Depression, anxiety and symptoms of stress among baccalaureate nursing students in Hong Kong: A cross-sectional study

Teris Cheung, Siu Yi Wong, Kit Yi Wong, Lap Yan Law, Karen Ng, Man Tik Tong, Ka Yu Wong, Man Ying Ng, Paul S.F. Yip

Research output: Journal article publicationJournal articleAcademic researchpeer-review

51 Citations (Scopus)

Abstract

This study examines the prevalence of depression, anxiety and symptoms of stress among baccalaureate nursing students in Hong Kong. Recent epidemiological data suggest that the prevalence of mild to severe depression, anxiety and stress among qualified nurses in Hong Kong stands at 35.8%, 37.3% and 41.1%, respectively. A total of 661 nursing students were recruited to participate in our cross-sectional mental health survey using the Depression, Anxiety and Stress Scale 21. Multiple logistic regression was used to determine significant relationships between variables. Working in general medicine, being in financial difficulty, having sleep problems, not having leisure activity and perceiving oneself in poor mental health were significant correlates of past-week depression, anxiety and stress. Year of study, physical inactivity and family crisis in the past year correlated significantly with depression. Imbalanced diets significantly correlated withanxiety. Stress was significantly associated with a lack of alone time. This is the first study to confirm empirically that clinical specialty, financial difficulties and lifestyle factors can increase nursing students’ levels of depression and anxiety and symptoms of stress. Prevention, including the early detection and treatment of mental disorder, promises to reduce the prevalence of these indicators among this group.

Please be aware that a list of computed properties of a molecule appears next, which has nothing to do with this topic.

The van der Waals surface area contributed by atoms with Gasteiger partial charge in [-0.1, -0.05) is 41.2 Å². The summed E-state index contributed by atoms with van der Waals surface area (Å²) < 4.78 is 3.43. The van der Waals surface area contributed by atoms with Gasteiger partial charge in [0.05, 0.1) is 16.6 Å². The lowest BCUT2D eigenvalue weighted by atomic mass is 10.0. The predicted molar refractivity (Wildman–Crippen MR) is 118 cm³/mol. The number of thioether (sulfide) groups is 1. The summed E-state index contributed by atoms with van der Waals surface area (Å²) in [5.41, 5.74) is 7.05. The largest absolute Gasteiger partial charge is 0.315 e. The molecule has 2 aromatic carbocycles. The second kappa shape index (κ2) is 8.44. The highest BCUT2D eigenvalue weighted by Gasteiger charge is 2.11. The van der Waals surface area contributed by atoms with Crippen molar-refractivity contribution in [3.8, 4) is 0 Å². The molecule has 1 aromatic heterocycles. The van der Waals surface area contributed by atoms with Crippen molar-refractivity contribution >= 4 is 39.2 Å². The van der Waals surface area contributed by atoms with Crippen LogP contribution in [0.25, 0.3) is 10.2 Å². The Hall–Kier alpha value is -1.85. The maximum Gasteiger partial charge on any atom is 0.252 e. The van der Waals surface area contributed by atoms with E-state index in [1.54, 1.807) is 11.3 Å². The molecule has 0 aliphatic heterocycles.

Original languageEnglish
Article number779
JournalInternational Journal of Environmental Research and Public Health
Volume13
Issue number8
DOIs
Publication statusPublished - 3 Aug 2016

Keywords

  • Anxiety
  • DASS 21
  • Depression
  • Epidemiology
  • Mental health education
  • Nursing students
  • Stress

ASJC Scopus subject areas

  • Public Health, Environmental and Occupational Health
  • Health, Toxicology and Mutagenesis

Cite this